"WORK THIS DAMN
Nearby residents, and parents of children at the adjacent Maryvale Elementary School, have expressed concerns about pedestrian safety, crime, fires and even homeland security concerns, as cited by federal officials. Materials used in the 1993 World Trade Center and 1995 Oklahoma City bombings were kept in self storage units prior to those attacks.
Councilmember Tom Moore and Siena attorney Bob Dalrymple were having none of it. Moore has repeatedly asked Council colleagues to specify the perceived dangers, relative to other potential uses of the industrial site. He sought to delay the vote 30-60 days, to allow Siena to enter negotiations with residents to attempt a compromise.
Dalrymple was eager to do so. He implored the Mayor and Council to bring the citizens to the negotiating table, tell them to act like adults, and "work this damn thing out."
Suddenly, all of the previous public testimony and petition signatures were seeminglyback on the table again.
But only Councilmember Julie Palakovich Carr was willing to support Moore's work group proposal. The substitute motion failed 3-2. "This is where you lose me," Councilmember Virginia Onley said to Moore. She said the city is always free to participate in negotiations between an applicant and residents, but that it is not the city's place to create the group, or force residents to negotiate. Mayor Bridget Donnell Newton said, "it is not up to the city" to compel residents to enter negotiations.
Dalrymple's performance proved ineffective. He reversed himself while pleading his case, initially asserting that Siena had never threatened to sue the city if it passed the ban. "It wasn't just you," Newton countered, but a second Siena attorney, as well. Siena's threats were reported by several media outlets, including the Gazette:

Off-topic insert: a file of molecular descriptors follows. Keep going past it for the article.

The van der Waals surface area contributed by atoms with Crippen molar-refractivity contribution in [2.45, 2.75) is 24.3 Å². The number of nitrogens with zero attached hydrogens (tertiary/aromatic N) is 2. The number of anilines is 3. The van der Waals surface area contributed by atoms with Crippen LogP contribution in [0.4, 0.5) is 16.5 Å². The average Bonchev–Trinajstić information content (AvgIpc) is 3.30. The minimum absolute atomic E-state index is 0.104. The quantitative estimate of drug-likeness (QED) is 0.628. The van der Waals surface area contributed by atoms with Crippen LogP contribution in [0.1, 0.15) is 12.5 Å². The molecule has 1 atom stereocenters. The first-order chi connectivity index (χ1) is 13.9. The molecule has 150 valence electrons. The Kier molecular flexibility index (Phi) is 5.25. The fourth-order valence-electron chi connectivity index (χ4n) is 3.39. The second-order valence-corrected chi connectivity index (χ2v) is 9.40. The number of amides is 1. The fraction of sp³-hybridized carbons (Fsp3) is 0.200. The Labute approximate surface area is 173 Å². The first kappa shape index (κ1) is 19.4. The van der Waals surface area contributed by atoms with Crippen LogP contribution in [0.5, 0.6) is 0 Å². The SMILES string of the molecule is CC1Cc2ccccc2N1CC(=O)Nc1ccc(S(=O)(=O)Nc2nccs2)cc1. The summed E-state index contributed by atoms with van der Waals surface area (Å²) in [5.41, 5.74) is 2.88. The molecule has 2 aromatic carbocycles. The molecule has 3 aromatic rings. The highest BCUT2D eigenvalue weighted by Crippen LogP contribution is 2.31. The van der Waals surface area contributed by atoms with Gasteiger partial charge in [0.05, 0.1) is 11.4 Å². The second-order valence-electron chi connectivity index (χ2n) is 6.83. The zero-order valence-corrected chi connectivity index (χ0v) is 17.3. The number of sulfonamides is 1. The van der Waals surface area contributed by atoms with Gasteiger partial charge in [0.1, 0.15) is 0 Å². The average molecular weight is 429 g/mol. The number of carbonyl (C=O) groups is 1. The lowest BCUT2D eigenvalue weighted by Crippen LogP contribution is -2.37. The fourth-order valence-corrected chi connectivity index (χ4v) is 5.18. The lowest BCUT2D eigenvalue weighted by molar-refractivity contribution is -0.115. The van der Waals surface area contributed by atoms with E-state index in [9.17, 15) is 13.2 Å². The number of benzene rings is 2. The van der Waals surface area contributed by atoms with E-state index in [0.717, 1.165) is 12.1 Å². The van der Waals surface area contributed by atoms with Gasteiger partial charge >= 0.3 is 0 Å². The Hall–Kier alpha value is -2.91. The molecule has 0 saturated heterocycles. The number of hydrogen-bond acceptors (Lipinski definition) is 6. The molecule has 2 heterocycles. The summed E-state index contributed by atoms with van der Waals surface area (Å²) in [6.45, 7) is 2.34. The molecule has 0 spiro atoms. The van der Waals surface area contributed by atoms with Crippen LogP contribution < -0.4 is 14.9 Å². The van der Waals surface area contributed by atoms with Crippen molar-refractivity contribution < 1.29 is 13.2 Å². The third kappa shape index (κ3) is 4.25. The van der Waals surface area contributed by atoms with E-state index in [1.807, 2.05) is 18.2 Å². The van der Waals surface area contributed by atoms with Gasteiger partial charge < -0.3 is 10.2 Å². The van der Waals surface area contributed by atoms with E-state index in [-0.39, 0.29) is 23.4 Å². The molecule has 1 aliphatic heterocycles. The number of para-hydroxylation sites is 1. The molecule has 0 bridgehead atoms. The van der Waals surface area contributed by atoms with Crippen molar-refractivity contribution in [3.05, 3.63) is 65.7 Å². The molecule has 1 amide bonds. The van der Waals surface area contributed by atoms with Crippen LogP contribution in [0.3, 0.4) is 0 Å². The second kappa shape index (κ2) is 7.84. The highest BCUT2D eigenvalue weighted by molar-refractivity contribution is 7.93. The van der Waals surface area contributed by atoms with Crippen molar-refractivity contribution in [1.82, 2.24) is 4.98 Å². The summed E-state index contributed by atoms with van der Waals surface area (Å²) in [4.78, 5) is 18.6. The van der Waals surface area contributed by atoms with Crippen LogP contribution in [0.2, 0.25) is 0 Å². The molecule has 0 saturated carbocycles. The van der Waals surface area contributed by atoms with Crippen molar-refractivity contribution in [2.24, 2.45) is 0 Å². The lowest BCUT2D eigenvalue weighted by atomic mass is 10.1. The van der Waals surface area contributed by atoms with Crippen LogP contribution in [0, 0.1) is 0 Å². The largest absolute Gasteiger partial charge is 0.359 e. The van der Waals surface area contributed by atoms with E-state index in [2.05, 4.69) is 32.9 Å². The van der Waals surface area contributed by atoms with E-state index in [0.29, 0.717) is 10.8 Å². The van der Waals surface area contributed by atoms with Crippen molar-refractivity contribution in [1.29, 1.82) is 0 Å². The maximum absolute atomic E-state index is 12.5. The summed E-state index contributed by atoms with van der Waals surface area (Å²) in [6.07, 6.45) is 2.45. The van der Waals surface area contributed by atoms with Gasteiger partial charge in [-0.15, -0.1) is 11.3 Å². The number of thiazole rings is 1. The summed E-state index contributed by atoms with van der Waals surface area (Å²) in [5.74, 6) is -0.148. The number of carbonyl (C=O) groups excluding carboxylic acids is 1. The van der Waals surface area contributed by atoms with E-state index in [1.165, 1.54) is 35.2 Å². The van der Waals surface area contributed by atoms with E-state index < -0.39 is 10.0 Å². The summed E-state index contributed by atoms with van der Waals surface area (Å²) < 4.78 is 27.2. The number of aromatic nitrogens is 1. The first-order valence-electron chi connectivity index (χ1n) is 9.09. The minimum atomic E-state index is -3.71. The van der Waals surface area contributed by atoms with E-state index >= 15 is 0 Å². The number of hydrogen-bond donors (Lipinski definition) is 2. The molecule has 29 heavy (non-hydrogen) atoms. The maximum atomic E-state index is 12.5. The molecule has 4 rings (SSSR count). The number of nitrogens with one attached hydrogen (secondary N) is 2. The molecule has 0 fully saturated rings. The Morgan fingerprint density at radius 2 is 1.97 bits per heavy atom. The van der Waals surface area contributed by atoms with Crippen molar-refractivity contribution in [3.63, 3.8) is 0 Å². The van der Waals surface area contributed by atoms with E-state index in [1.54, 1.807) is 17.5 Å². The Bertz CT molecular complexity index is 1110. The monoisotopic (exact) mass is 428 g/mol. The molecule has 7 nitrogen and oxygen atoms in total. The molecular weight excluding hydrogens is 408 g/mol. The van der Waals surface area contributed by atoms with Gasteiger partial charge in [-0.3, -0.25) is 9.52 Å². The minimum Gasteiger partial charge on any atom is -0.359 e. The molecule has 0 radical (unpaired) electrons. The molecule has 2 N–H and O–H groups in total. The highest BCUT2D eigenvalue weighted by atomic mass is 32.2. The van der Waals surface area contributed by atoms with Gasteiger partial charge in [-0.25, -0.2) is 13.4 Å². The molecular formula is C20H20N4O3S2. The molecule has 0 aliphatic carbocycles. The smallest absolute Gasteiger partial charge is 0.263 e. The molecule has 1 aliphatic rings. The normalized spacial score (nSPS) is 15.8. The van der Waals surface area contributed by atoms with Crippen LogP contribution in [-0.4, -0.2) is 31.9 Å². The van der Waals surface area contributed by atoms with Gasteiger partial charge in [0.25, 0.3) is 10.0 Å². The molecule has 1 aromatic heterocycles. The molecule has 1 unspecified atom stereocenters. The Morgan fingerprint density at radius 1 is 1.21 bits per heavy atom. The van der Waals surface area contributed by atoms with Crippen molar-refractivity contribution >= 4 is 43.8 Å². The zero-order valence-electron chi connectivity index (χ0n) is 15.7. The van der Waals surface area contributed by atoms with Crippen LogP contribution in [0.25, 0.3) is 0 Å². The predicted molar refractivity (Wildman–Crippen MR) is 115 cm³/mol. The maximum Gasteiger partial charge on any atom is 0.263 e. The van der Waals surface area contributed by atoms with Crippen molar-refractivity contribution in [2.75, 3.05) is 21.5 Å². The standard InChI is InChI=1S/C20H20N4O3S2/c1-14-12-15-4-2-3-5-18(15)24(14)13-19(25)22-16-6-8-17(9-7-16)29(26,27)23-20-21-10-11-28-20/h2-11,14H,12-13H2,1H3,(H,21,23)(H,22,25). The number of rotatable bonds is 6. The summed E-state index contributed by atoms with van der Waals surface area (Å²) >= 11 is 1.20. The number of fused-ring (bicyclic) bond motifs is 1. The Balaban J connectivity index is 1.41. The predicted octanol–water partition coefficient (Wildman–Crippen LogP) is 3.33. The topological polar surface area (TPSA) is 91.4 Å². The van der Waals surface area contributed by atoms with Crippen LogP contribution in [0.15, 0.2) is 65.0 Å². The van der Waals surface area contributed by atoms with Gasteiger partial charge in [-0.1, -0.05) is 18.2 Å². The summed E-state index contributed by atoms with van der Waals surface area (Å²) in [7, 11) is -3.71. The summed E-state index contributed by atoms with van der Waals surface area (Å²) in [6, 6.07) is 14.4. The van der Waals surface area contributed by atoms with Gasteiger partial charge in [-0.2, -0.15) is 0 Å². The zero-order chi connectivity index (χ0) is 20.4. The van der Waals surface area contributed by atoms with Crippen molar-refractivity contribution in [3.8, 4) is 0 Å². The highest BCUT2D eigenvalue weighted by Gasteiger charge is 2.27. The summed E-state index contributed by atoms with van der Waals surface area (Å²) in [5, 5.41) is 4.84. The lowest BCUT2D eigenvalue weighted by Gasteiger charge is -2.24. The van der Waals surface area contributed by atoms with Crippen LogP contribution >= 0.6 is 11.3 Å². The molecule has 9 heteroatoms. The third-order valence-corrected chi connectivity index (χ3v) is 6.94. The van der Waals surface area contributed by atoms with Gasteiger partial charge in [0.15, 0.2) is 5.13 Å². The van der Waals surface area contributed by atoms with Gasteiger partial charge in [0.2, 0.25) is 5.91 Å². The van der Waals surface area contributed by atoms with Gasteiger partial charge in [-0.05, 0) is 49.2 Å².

Asked after the discussion if Siena will pursue legal action if the measure is approved, Robert Dalrymple, an attorney representing the company, answered in one word: “Absolutely.”
"We're not going to roll over," Dalrymple answered, reversing his earlier claim.
At times, the vote took on the trappings of a public hearing. Residents testified that Siena has been "kicked out" of at least two communities where they had sought to build facilities, and that they had not been forthcoming about fire and crime incidents at their properties. "If you had done your homework, you would know this as well," one said to Moore. East Rockville resident Kashi Way said Dalrymple's sudden interest in negotiations was "a stalling tactic," noting that Siena could have arranged such negotiations weeks or months ago. "They had our addresses, they know where we live," Way said.
Dalrymple argued that there were really only 3 residents opposing the facility. "It's not just 3 people," Newton countered, noting the large number of petition signatures gathered, and turnout at public hearings in opposition to the proposal.
The ZTA passed 3-2, with Newton, Onley and Councilmember Beryl Feinberg voting for, and Moore and Palakovich Carr opposed.